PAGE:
A jungle isn’t a place you normally associate with modern automation technology, but for Pluspetrol it was the best way to solve a long-standing problem: How to easily access process information generated by five field sites in the Ecuadorian jungle from its headquarters in Quito.
Pluspetrol is a private, independent gas and oil supplier with a presence in Angola, Argentina, Bolivia, Colombia, Ecuador, the United States, Netherlands, Peru, Suriname, and Uruguay. By replacing its aging SCADA workstations with Inductive Automation’s Ignition, a web-based control and monitoring platform featuring tools for building HMI, SCADA, and the Industrial Internet of Things (IIoT) systems, the company was able to make a 20-year jump into the future in just days.
The five geographically separated sites in Ecuador have a combined total of 18 workstations, each with its own SCADA system, that have been running for 20 years in a stand-alone architecture. This system forced each control station to establish an individual connection to the controllers, causing traffic and data loss on the network, which would repeatedly saturate the controllers due to the number of responses they had to generate for each station.
Maintenance and updating of the SCADA applications in the stations was uncontrolled, leaving outdated applications without standards and unreliable data which resulted in errors. Process information could only be accessed by personnel in the field, who had to generate reports in Excel, limiting its use for administrative and process purposes.
System migration requirements
Part of Pluspetrol’s approval for the software migration of what was one of Ecuador’s largest SCADA systems, the company required Ignition to work in parallel with the old SCADA applications work for a month. It also required that there be no downtime during the move to the new platform operations. As part of this process, system integrator Automation Solutions Ecuador (ASE) had three days to start up Ignition at full operation, along with migrating 10 core PLCs with 2,000 I/Os in the main facilities and at the well sites.
During the three-day migration, controllers were upgraded without altering the commands and animations of the application. The project involved 4,000 tags, 300 screens, and 10,000 alarms, as well as 25 clients, a number that continues to grow.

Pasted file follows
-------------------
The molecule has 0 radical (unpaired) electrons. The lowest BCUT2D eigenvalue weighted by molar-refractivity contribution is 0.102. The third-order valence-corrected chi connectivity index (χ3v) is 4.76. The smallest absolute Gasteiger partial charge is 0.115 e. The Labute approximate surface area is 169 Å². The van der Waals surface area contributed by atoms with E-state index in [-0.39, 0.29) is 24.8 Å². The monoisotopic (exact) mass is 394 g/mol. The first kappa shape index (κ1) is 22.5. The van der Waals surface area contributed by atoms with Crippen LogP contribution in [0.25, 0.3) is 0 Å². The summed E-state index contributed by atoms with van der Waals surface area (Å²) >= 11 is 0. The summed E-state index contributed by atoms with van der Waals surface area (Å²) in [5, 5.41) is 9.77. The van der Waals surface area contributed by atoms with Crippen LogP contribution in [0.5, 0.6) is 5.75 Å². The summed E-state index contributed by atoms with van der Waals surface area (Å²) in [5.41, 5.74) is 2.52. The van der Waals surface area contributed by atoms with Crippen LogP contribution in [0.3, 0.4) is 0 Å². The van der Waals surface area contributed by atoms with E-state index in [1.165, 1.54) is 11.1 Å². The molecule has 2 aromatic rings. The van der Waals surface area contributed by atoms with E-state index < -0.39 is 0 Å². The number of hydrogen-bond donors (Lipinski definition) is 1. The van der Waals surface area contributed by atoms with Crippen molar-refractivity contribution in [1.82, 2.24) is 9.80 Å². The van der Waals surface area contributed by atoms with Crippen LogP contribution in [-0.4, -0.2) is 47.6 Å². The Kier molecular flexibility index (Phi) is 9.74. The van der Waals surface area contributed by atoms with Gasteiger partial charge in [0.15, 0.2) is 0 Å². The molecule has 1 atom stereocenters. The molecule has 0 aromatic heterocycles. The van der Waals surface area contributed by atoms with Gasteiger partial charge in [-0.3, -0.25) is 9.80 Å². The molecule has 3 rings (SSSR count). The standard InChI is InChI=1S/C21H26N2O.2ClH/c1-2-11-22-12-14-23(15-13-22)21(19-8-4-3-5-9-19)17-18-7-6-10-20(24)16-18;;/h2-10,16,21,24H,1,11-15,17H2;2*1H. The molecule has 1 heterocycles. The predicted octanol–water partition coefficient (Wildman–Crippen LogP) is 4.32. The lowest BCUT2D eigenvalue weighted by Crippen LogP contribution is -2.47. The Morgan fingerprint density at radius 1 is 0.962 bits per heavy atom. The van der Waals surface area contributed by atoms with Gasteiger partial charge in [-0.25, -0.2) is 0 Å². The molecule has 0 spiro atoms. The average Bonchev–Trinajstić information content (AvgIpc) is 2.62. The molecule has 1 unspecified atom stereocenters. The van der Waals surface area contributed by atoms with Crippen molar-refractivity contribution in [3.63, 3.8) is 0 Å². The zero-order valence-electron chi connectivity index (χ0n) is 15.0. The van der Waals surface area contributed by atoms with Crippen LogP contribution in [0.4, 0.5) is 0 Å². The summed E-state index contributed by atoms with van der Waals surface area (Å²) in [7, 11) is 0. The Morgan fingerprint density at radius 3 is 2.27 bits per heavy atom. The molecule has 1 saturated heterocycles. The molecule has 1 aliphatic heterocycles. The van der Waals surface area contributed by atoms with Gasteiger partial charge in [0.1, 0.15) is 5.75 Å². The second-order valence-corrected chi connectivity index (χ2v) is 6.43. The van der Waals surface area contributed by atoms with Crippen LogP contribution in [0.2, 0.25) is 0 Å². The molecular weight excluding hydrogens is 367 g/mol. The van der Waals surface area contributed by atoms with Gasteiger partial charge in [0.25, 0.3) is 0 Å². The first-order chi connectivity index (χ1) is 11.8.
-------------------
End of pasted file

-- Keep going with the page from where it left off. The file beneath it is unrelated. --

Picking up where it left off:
The tags created for the new controllers were saved in a database and their addresses were updated by means of scripting. Then, the old control stations were replaced by Ignition control stations and the scan classes were adjusted for each connection.
The new control architecture consists of a client-server SCADA system, with two Ignition redundant gateways installed in each main location, and three stand-alone satellite gateways on each remote site. This gateway network configuration allows information to be transmitted from the different locations to the two main redundant servers where the application is running.
Data sharing and access control
To share process information with all areas of the company, the main servers were configured within a DMZ that links the control network with the administrative network, providing access to system information from any point of the company's network, both nationally and internationally.
Applications are accessible throughout the company while maintaining proper levels of control and access. The access levels are currently controlled through active directory integration. This also enabled ASE to provide performance indicators through levels of access and control to the managerial board.
If there’s ever a loss of communication between locations, no information will be lost due to the store-and-forward configuration in each server, assuring reliability and real results in the data.
Application development and maintenance are also more organized and efficient. Each business unit can request modification of their apps individually, and these changes are published immediately across the entire system.
This is the first time in Ecuador that an Ignition platform has been used to control and monitor an entire oil extraction process, its transport and delivery to the national pipeline, as well as generate reports to local and corporate levels. The system also reports data to Ecuador’s national hydrocarbon regulation and control agency, ARCH, to achieve transparent connectivity with different platforms from different vendors.
Pluspetrol’s primary goal for the control migration was to convert process data into useful information for decision-making in the areas of operation, development, and management, at national and international levels of both the company and the Ecuadorean regulatory agents. Consequently, historian displays were adapted to allow searching for detailed information in the database.
With the migration of the SCADA system, the old control stations’ operating systems and hardware were updated to help reduce time lost in the maintenance of obsolete devices. Now that Pluspetrol’s SCADA is no longer a black box, all of the workstation and server hardware and software are managed by the IT department—bringing IT and OT closer together than ever.
Additional business needs addressed by this update include the first real-time maintenance KPIs (key performance indicators) dashboard, as well as the first reservoir and power generation process monitoring apps for management.